Few things are as affably cute and good-natured as the quokka. This small macropod marsupial, is a cat-sized cousin of the kangaroo and is mostly found on Rottnest Island, Bald Island and scattered across the coast of Western Australia. They have shot to fame for their complete lack of fear of humans and can often be seen appearing to pose with visitors to Rottnest Island for selfies.
But, there is more to the history of the Quokka than just their cute appearance.
The quokka was first described by Europeans from afar as a cat, before later being misidentified as a rat – giving rise to Rottnest Island’s name from the Dutch for rat nest. Unfortunately, the Quokka’s bad luck with the Europeans didn’t end at simply being called a rat.
In their infinite wisdom, the European colonists of Australia brought a large number of invasive species with them to the continent either as pets (cats & dogs), pests (rats) or for hunting (rabbits & foxes). These invasive species terribly damaged the Australian ecosystem, with the rabbits, in particular, destroying huge swathes of the country.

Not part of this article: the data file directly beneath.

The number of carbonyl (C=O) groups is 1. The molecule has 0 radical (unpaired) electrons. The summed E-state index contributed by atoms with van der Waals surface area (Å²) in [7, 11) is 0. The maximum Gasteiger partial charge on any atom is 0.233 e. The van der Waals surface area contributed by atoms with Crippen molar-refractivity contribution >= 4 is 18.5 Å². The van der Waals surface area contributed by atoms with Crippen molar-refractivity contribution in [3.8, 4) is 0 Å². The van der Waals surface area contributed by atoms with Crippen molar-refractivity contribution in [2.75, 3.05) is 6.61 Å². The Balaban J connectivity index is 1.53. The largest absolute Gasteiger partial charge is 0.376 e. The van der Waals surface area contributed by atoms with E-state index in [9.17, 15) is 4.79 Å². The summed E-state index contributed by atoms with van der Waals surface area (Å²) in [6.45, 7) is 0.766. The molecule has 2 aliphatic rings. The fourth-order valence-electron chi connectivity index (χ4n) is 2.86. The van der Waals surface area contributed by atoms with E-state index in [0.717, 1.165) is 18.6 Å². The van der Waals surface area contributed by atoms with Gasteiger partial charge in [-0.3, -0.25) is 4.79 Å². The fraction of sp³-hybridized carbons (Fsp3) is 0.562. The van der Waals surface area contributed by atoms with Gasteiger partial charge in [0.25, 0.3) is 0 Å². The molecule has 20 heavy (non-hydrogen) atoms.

Sadly, for the quokkas, they were one of the victims.
Whereas in the past their biggest predators had been snakes, now quokkas had to contend with foxes, cats and dogs which decimated their populations on the mainland. The reason quokkas are found in greater abundance on islands like Rottnest is because of the lack of predators that are present there.
This lack of natural predators is the reason for the quokkas incredibly good nature and lack of fear of humans, meaning that they will often approach and be around humans without being frightened. It has become quite common for tourists to take selfies with the quokkas, with the added incentive that quokkas have a face that naturally appears happy.
However, wildlife officials have stressed that humans should not be in direct contact with the quokkas and should avoid touching or feeding them. In fact, a $300 fine can be issued to anyone who directly handles a quokka on Rottnest Island.
Despite the popularity of quokkas amongst the tourists to Rottnest Island, their numbers are unfortunately still in overall decline.